Record Profit Helps Propel FirstRand’s Post-Pandemic Rebound
FirstRand Ltd., Africa’s biggest bank by market value, expects to achieve “peak earnings” ahead of its original target after reaching its highest-ever results for a half-year period through June.
“The group previously indicated that it expected to reach peak earnings during the 2023 financial year,” the Johannesburg-based lender said in a statement on Thursday. “However, the speed, extent and breadth of the rebound has exceeded expectations.”
While much of its performance can be attributed to a low-base effect on the back of last year’s pandemic earnings slump, the lender grew pre-provision operating profit by 5% in the 12 months ending in June. Looking ahead, a positive credit cycle is emerging, Chief Executive Officer Alan Pullinger said by phone.
“We see early signs of a drawdown in deposits, so customers are starting to use those deposits,” he said. “At the same some of the advances books are now starting to turn up.”
Profit after tax grew 48% to 28.1 billion rand ($1.9 billion) as South Africa’s economy shows signs of recovery. FirstRand will distribute a dividend for the period representing a 56% payout, which is at the lower end of the bank’s target range as it anticipates better growth.
If that doesn’t come about, surplus capital will be spent appropriately in order to maintain returns, Pullinger said in a presentation.
FirstRand and other local banks are reporting better profits as their reserves set aside to cover souring loans fall, after bad debts resulting from the pandemic were less severe than expected. Rivals including Absa Group Ltd. are seeking opportunities to drive growth but have warned that further surges in coronavirus infections and disruptions in power supply remain constraints for businesses in South Africa.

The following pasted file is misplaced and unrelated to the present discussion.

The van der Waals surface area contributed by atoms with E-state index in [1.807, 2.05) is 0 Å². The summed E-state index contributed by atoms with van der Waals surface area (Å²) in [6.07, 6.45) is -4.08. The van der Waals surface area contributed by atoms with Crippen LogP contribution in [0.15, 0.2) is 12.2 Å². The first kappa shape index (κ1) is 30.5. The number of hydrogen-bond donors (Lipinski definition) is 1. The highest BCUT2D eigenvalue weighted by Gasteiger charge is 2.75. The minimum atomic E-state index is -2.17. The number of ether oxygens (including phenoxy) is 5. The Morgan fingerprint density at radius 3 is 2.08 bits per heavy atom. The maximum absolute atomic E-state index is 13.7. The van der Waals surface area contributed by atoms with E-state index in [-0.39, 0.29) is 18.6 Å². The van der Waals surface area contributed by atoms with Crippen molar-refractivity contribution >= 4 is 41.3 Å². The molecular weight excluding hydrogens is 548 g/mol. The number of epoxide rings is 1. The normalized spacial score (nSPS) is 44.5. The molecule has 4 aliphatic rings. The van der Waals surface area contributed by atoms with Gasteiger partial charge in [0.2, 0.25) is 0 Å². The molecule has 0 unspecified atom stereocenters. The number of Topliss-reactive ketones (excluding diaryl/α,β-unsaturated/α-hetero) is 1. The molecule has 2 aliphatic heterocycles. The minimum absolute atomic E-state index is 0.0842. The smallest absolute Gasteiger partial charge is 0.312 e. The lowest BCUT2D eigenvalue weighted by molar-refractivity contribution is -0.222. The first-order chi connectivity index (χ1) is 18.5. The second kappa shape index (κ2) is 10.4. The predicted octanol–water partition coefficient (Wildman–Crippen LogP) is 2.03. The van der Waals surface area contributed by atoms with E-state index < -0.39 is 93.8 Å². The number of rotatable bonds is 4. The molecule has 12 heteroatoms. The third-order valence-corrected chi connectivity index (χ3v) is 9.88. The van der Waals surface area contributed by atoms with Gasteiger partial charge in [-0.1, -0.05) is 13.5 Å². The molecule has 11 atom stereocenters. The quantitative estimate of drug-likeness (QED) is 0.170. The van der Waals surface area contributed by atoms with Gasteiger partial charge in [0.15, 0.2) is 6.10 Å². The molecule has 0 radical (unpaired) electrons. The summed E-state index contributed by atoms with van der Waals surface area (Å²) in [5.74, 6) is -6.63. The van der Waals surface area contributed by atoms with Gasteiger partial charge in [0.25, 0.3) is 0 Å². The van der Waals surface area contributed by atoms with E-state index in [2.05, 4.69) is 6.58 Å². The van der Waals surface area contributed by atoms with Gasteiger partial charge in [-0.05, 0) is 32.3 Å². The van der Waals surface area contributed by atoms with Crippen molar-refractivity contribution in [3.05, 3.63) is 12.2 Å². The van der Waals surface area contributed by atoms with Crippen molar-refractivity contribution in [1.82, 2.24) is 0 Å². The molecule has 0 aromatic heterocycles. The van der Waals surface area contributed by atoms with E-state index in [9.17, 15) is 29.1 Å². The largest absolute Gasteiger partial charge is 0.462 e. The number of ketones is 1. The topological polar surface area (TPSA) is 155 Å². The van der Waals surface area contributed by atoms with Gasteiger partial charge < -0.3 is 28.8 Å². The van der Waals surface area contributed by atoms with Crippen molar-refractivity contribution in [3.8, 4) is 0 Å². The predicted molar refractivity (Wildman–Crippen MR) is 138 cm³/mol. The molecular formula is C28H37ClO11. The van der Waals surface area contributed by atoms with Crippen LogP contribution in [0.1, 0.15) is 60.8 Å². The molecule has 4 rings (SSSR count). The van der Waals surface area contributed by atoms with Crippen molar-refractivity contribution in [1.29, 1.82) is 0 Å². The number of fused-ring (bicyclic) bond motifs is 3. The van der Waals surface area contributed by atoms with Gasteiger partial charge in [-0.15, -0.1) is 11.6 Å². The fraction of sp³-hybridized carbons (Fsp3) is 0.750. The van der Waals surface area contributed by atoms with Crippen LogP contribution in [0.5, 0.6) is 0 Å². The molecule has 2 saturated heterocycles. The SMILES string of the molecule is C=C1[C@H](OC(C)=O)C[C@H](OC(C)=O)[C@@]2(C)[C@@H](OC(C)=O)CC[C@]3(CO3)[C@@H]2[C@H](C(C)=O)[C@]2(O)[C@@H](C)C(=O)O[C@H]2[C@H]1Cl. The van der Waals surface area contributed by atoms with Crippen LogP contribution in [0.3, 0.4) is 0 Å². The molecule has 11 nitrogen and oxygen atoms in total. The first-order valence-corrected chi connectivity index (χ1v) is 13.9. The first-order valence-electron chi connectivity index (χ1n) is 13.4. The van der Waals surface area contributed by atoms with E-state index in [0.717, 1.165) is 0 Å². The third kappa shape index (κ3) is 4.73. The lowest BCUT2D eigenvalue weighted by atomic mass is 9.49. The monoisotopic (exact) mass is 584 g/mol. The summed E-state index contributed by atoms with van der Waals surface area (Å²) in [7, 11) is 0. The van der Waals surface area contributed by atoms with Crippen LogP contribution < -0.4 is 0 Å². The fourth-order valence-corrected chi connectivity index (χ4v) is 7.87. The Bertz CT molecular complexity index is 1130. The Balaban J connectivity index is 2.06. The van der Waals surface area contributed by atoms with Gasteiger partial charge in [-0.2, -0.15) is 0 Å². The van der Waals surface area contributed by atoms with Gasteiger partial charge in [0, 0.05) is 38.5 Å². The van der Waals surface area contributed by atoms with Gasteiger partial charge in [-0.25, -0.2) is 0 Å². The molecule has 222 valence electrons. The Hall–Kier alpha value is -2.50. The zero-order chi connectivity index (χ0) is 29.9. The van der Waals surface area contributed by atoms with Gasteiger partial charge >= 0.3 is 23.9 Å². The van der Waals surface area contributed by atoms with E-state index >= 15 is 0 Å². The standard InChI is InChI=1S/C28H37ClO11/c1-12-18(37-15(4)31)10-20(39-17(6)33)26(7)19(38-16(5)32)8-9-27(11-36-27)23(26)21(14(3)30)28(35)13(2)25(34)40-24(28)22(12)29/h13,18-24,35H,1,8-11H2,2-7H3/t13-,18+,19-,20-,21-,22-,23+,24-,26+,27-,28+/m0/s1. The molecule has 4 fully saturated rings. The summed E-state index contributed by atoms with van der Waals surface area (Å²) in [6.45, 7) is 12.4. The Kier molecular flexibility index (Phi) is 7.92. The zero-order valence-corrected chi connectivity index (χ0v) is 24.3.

FirstRand continues to seek ways to expand its presence in East Africa, Pullinger said. The company on Wednesday also announced that it was halting its funding for new coal-fired power stations with immediate effect as banks pursue greener technologies.
While FirstRand’s growth was underpinned by the underlying performances from units including FNB and RMB, its vehicle financing arm WesBank experienced a drop in pre-provision operating profit due to lower advances and revenue, and higher costs. The company must also continue managing a 166 billion rand relief book made up of loans rescheduled for customer finances hit by the virus.
FirstRand shares had fallen 2.4% by 2pm in Johannesburg as the six-member FTSE/JSE All Share Banks Index slumped 1.9%.
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